Community Presbyterian Church


(unsigned and undated history in files)

 Since the last train from Kennecott Mine to Cordova left November 11, 1938, it would seem this article was written shortly before that time. It would seem that the pastor serving the church and the outlying areas, possibly Rev. Peterson wrote it.

Cordova, the Copper City, is the gateway to the interior of Alaska, via the Copper River and Northwestern Railway. It is situated on Prince William Sound and is the first port of call north of Juneau. It is the center of a large fishing industry and its many canneries attract large numbers of people during the summer season. However, the chief reason for its existence is the railway to the Kennecott mines and the builders of the town were the men who came to this section to work under Mr. M.J. Heney, contractor and constructor of the "Iron Trail" to Kennecott Copper Mines in the year 1907.

Awake to the challenge that the new railroad town offered, Dr. S. Hall Young, Presbyterian General Missionary for Alaska, corresponded with the people and consulted with the Presbyterian Board of Home Missions. Hence the old church records tell us that in the fall of 1908, Dr. Young came to Cordova “from Fairbanks via Nome and Seattle.” Fancy that missionary journey -- by dogteam from Fairbanks to Nome (six weeks); boat to Seattle (three weeks); Seattle to Cordova (one week) -- ten weeks, and now the plane flies from Fairbanks to Cordova in three and one-half hours!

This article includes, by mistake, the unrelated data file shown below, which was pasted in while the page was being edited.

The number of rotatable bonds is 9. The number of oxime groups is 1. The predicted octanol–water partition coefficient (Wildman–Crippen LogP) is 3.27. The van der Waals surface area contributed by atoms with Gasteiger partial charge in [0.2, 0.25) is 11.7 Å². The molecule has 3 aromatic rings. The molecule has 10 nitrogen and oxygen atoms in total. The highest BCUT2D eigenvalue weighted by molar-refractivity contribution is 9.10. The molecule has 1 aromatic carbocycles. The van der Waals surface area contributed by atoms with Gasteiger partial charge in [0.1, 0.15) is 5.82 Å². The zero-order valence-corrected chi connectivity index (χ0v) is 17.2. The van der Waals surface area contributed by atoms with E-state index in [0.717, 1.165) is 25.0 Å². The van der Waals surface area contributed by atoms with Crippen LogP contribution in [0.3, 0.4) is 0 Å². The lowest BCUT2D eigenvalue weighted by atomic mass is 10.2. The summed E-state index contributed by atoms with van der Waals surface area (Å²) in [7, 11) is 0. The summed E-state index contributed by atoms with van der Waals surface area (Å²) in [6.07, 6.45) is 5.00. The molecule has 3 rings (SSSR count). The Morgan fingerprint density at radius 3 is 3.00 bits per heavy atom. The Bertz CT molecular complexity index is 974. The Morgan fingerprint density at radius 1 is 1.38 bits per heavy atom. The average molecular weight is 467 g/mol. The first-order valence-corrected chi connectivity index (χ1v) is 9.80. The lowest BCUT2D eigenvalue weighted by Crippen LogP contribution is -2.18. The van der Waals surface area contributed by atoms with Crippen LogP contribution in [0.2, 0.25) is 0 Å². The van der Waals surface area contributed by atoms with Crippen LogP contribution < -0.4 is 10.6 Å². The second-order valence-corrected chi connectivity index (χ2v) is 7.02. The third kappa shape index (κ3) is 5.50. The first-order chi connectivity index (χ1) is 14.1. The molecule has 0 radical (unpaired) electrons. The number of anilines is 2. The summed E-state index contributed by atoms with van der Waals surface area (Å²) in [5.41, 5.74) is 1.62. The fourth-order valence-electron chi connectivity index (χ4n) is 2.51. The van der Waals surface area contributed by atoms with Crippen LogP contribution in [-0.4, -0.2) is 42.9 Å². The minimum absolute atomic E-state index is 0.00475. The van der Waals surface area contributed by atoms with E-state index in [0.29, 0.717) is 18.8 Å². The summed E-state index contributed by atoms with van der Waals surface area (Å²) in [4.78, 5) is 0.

In a short time, services were held regularly on Sundays and Wednesdays in one improvised meeting place or another. In September 1909, the congregation elected a board of trustees of the Presbyterian Mission. A subscription paper was circulated in Cordova and among friends in other places and aid solicited from the Board of Church Erection. In October of the same year, work was begun on the new church and manse and on February 6, 1910, the first service was held in the new church. On February 20, the church was formally organized with twenty-two charter members, none of whom reside here now. M. S. Whittier, now of the Customs Department in Juneau and E.E. Brooks were elected as ruling elders. Dr. Young remained until the fall of 1910 when he was released by the Board for general missionary work and Dr. M.E. Koonce, Ph.D. was sent to carry on the work. There followed in succession the following pastorates:

Rev. S. Hall Young, DD 1908-1910

Rev. M. E. Koonce, Ph.D. 1910-1913

Rev. James L. McBride 1915-1916

Rev. A. G. Shriver 1916-1919

Rev. R. S. Nickerson 1921-1923

Rev. Fred G. Scherer 1923-1925

Rev. W. A. Couden 1926-1927

Rev. Bert J. Bingle 1928-1935

Rev. W. A. McAdoo 1935-1936

Rev. R. S. Peterson 1936-

Under the administration of the Rev. Mr. Nickerson it was decided to erect a new church nearer the business district of the town. At first only the present church auditorium was built but as funds permitted there were added a gymnasium, Sunday school rooms, and an apartment serving as a manse. Thus the building grew “like Topsy” under successive pastorates. The resulting church plant is by no means efficient and the people find it a tremendous burden to heat and to keep in repair without adequate compensation in the way of service to the congregation.

The church has never attained a large membership and yet its imprint upon the life of the community is of far greater consequence than its small membership would indicate. It has had to minister to an ever-changing population.